Written by Chi Chi Thalken on September 28, 2010
The third album from the Canadian rapper, Shad is set to cross over and become a major force stateside. His music is accessible, with most songs featuring killer soul samples reworked to a funky new life. What is going to put Shad in that upper echelon of emcees is his clever wordplay. He’s a smart guy who strikes a great balance between exploring his own emotions and life experiences and connecting them with the larger world.
Written by Chi Chi Thalken on September 21, 2010
Why haven’t I been listening to Bilal this entire time? I feel like I’ve been had. I realize this is due in part to Bilal falling prey to a dispute with Interscope that saw his sophomore album shelved indefinitely, so his solo career has been bit dormant for most of the last decade. Now that he’s freed from that burden and on independent label Plug Research, hopefully he can just go out there and make music and reach the appropriate audience.
Written by Chi Chi Thalken on September 20, 2010
Released as something to tide fans over until the next official album, this tour-only double EP contains twelve new tracks. The nice thing about this release is that they made the stakes so low with the presentation - it feels like every song you enjoy is a bonus. Atmosphere can get away with this because they’ve been around for a long time and have built up a devoted fan base, which they accomplished by constantly touring and churning out hip hop that’s interesting and challenging but still accessible.
Written by Alyx Vesey on September 8, 2010
The two most recent installments of Psalm One’s self-released Woman @ Work series confirm that these collections are all of a piece. At the moment, I feel I may have reviewed her first entry in haste. I wasn’t as aware of the ways in which evaluating it individually without fully processing the subsequent releases would turn an ongoing dialogue about working through childhood, self-image, interpersonal relationships, and professional aspirations into fragments.
Written by Chi Chi Thalken on September 7, 2010
This album is a collaboration between of DJ Muggs, the DJ and producer for Cypress Hill, and Ill Bill, an emcee from the group Non Phixion. It continues in the path of one-off collaborations that Muggs has been doing with artists such as GZA and Planet Asia. I have to admit that I’m out of my element, in that it’s a more hard-core New York gangsta than I normally listen to, but I’m going to do my best to be objective.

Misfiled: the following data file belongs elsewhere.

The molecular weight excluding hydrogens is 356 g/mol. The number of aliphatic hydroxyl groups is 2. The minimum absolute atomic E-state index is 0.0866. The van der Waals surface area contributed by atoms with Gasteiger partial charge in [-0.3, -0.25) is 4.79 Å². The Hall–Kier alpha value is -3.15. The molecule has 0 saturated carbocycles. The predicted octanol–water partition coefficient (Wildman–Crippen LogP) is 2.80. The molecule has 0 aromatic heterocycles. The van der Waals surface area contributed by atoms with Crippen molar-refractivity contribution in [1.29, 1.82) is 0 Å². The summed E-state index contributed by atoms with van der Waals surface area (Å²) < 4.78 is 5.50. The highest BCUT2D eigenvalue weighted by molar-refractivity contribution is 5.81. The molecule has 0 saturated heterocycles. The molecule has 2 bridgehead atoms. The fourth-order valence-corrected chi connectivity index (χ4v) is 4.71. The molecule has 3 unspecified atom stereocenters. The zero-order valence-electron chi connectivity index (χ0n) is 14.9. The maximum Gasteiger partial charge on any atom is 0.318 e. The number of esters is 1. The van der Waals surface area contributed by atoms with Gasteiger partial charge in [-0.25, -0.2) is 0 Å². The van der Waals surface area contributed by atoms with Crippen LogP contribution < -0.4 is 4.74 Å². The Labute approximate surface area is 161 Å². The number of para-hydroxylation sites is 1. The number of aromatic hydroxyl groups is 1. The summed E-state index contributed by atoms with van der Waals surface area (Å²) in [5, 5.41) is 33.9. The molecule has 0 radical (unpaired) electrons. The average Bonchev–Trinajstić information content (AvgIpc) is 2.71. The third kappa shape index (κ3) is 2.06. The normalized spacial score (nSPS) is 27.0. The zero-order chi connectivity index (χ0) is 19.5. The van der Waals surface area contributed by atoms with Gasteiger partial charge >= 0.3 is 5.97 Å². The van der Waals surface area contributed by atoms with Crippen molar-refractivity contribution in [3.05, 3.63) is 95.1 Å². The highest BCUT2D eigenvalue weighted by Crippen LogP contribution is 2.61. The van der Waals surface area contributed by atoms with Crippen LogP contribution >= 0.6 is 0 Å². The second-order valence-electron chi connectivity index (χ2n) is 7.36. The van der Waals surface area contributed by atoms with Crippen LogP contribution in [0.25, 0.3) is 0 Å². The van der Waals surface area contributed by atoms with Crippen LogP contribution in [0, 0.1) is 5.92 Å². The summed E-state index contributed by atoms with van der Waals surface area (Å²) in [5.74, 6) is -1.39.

Written by Chi Chi Thalken on August 24, 2010
This is definitely one of the hardest reviews I’ll have to write. There are just so many factors going into this album, it becomes very difficult to listen to it and judge it on its own merits. First of all, Camu Tao passed away in May of 2008 due to complications from lung cancer. He had a career that mostly had him lurking behind the scenes as a producer, although he did have a few collaborative releases such as S.
Written by Alyx Vesey on August 24, 2010
After years on her grind and three releases to her credit, retired chemist Cristalle Bowen captured a lot of attention in 2006. It was recorded under her alias Psalm One in 2006 for her album, The Death of the Frequent Flyer, and released on Rhymesayers. The full-length introduced the Chicago-based MC’s swagger and formidable rhyming skills to a larger audience and made an invaluable contribution to the relative dearth of female artists in underground hip hop.
Written by Chi Chi Thalken on August 17, 2010
Eulorhythmics is the joint effort of Chicago artists Kenny Keys and MC Adad. I hadn’t heard either of these two before this album, but from my first listen, I was intrigued. They seemed playful and inventive, dropping some interesting beats and heavy bass. There was definitely some West Coast influence here, maybe some Pharcyde or Aceyalone. I dug the beginning of this album and wondered if I could add them to my list of new favorites for 2010.
Written by chichi on August 11, 2010
The NYC native known as Homeboy Sandman began releasing music in 2007, and this is already his third album. Listening to him rhyme, I thought about emcees like Eyedea, Buck 65, or Sage Francis. This is partially because of his gruff, rapid-fire delivery, but also because of his smart, sarcastic lyrics. However, I don’t want to paint Sandman into a corner. As I continue listening to this album, I better appreciate how he’s made his own style that still allows for variance.
Written by Chi Chi Thalken on August 10, 2010
Not too long ago, El-P stepped aside as CEO of Definitve Jux to concentrate on making music. In his first major release since that announcement, we are treated to an all instrumental mix from one of hip hop’s premier beat makers. The album won’t knock you over the head the way I’ll Sleep When You’re Dead did, but I don’t believe it is supposed to. It still contains a pervasive dark overtone, as much of his work does.